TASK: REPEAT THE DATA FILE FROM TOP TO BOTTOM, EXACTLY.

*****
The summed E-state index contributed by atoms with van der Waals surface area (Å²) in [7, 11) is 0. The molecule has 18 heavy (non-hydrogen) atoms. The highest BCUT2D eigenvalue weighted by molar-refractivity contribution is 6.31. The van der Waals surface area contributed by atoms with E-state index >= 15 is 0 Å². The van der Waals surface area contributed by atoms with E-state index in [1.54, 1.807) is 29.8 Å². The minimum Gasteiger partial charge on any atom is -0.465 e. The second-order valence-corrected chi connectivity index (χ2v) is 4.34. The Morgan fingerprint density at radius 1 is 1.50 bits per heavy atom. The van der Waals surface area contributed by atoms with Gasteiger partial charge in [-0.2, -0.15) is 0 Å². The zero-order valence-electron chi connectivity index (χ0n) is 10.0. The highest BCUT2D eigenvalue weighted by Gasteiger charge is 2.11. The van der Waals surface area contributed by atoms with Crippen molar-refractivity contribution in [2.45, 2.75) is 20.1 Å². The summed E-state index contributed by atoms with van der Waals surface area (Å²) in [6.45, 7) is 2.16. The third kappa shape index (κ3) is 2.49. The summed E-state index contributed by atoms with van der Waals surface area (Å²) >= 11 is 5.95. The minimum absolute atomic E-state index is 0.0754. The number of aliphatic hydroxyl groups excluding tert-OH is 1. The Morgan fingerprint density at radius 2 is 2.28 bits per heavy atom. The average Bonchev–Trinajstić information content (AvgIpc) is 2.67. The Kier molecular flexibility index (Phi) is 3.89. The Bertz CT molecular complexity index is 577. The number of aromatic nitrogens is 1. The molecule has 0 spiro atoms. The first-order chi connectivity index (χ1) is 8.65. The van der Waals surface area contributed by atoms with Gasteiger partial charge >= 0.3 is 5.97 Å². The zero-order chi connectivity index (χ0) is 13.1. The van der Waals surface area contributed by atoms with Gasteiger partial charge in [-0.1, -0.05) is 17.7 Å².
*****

The summed E-state index contributed by atoms with van der Waals surface area (Å²) in [7, 11) is 0. The molecule has 18 heavy (non-hydrogen) atoms. The highest BCUT2D eigenvalue weighted by molar-refractivity contribution is 6.31. The van der Waals surface area contributed by atoms with E-state index >= 15 is 0 Å². The van der Waals surface area contributed by atoms with E-state index in [1.54, 1.807) is 29.8 Å². The minimum Gasteiger partial charge on any atom is -0.465 e. The second-order valence-corrected chi connectivity index (χ2v) is 4.34. The Morgan fingerprint density at radius 1 is 1.50 bits per heavy atom. The van der Waals surface area contributed by atoms with Gasteiger partial charge in [-0.2, -0.15) is 0 Å². The zero-order valence-electron chi connectivity index (χ0n) is 10.0. The highest BCUT2D eigenvalue weighted by Gasteiger charge is 2.11. The van der Waals surface area contributed by atoms with Crippen molar-refractivity contribution in [2.45, 2.75) is 20.1 Å². The summed E-state index contributed by atoms with van der Waals surface area (Å²) in [6.45, 7) is 2.16. The third kappa shape index (κ3) is 2.49. The summed E-state index contributed by atoms with van der Waals surface area (Å²) >= 11 is 5.95. The minimum absolute atomic E-state index is 0.0754. The number of aliphatic hydroxyl groups excluding tert-OH is 1. The Morgan fingerprint density at radius 2 is 2.28 bits per heavy atom. The average Bonchev–Trinajstić information content (AvgIpc) is 2.67. The Kier molecular flexibility index (Phi) is 3.89. The Bertz CT molecular complexity index is 577. The number of aromatic nitrogens is 1. The molecule has 0 spiro atoms. The first-order chi connectivity index (χ1) is 8.65. The van der Waals surface area contributed by atoms with Gasteiger partial charge >= 0.3 is 5.97 Å². The zero-order chi connectivity index (χ0) is 13.1. The van der Waals surface area contributed by atoms with Gasteiger partial charge in [-0.1, -0.05) is 17.7 Å².